This tip was emailed to me in reply to the "Thinking Outside the Square
Box" article. It is a different way of considering floatant on dry flies.
There are other articles in the Tying Tips Archives on this topic, but
this one strike me as an example of some radical thinking. ~ Steven H. McGarthwaite
There are flies for fast water that are large and bushy
designed to ride on top of the surface film, through "no hackle" dry
flies designed for much calmer waters, suspended in the surface
film, through hackled and foam patterns where the majority of the fly
body is suspended under the water.
Each of these styles (there are many in between), pose problems
for the tier, in that there is a balancing act between the abilities
of each to float, and proportioning the fly properly. How often has it
been that a dry fly that works is too pared down to float
consistently, that after several runs through a pool, or in removing
the slime after catching fish, it sinks, and in changing to a heavier
hackled pattern the fish will not bite? How often have you dried a
fly of fish slime added more floatant and it still sinks?
Fortunately technological breakthroughs have occurred, and you
can now purchase floatants that when applied will make your fly float
virtually indefinitely, the only problem with these floatants is that
they must be applied at least 24 hours before one goes fishing.
These products when applied to the whole fly create a fly that
floats ON the surface film, a fly that floats ON the surface film is
in my mind a fly that has few applications.
I will propose several uses for this floatant, that will allow
you to use this product advantageously, so that you can "custom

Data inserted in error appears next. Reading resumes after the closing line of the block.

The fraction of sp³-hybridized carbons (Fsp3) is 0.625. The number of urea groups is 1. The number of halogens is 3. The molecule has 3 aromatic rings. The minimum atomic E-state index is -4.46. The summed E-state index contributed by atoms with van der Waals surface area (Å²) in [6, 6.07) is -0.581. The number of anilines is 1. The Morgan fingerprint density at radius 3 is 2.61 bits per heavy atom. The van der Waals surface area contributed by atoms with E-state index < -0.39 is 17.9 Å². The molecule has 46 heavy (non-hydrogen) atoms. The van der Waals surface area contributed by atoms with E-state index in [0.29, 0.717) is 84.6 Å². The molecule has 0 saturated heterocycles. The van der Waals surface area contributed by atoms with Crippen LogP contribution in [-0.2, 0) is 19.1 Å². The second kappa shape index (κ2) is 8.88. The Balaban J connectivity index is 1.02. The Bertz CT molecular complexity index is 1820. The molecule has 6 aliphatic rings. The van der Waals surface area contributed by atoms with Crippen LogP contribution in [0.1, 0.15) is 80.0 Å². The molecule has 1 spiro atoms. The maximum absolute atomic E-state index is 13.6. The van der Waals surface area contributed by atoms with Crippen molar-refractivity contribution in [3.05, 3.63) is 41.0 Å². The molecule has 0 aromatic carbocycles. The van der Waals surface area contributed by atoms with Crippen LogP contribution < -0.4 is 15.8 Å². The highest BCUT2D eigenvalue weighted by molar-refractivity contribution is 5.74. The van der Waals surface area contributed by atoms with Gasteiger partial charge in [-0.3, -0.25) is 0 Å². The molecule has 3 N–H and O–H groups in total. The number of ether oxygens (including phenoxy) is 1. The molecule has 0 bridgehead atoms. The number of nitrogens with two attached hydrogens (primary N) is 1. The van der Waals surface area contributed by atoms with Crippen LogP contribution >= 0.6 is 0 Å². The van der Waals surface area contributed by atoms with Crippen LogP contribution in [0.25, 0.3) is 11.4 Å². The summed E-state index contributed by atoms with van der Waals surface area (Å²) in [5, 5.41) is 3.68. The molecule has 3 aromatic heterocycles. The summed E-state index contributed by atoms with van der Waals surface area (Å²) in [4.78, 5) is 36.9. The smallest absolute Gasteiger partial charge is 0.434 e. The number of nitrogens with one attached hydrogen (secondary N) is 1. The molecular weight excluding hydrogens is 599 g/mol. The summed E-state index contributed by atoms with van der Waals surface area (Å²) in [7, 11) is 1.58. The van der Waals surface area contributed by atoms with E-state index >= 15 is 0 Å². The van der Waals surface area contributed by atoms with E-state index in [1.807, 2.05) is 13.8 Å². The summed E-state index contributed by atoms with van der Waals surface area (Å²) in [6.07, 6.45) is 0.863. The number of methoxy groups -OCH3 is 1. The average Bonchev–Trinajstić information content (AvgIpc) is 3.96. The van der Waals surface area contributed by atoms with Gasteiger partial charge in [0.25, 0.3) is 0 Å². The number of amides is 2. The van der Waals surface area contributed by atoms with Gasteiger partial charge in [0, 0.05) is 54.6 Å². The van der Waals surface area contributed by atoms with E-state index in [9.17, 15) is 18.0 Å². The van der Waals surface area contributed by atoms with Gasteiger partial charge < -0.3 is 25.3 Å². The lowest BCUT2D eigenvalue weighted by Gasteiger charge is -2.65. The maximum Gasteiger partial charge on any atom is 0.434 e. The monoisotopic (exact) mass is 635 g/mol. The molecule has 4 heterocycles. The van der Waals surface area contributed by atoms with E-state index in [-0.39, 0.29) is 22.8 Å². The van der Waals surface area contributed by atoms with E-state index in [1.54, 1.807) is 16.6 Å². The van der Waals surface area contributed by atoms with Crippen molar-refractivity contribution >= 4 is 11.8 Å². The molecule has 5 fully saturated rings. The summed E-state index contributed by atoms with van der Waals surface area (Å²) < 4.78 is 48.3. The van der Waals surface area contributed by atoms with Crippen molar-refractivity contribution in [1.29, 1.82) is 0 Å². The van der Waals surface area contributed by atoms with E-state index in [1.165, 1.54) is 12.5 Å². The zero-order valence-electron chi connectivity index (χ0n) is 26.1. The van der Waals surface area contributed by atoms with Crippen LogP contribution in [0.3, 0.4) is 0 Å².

dry" your dry flies according to the conditions on a lake or
stream, allowing you more versatility in your fly design, confidently
knowing that they will float, how you want them to.
Now, to create dry flies using the methods I propose, you
must first choose the hackle you wish to use, sizing it and placing
it in rows 14s-16s-18s, and then apply your floatant TO THE HACKLE.
Once you have done this your hackle INCLUDING the stem of the hackle
is virtually impervious to water. At this point you walk away, leaving
the treated hackle for several days so that it can dry thoroughly. For
large fast water flies I like to repeat this process giving each hackle
two coats to ensure maximum float ability of the hackle.
I do this because having treated the hackle in this way I
have confidence that an adequately hackled fly will float, and then I
can create a body for the fly that can be designed to float ON, IN, or
BELOW, the surface film. You can then judiciously apply floatant to the
body of the fly OR NOT and if designed properly your fly will perform
as it should. This method works particularly well with parachute
flies, and emerger patterns.
I can only point you in the right direction with this, as
experimentation is the life blood of our sport, and each of us have
our own ideas of how the flies we create should appear to fish below
the surface of the water, but I can find no disadvantages in using
this method. ~ Nicholas Gaitt (B.C.Nick)
Please check out the Fly Tying Section, on the
Bulletin Board, on FAOL too.
If you have any questions, tips, or techniques; send them along.
Someone else thought up most of this material before we did,
they just forgot to tell anyone about it. Or else we just
forgot about it, while learning something else. Let us
share with each other, all the things we know!
~ Steven H.
McGarthwaite (Chat Room AKA Parnelli)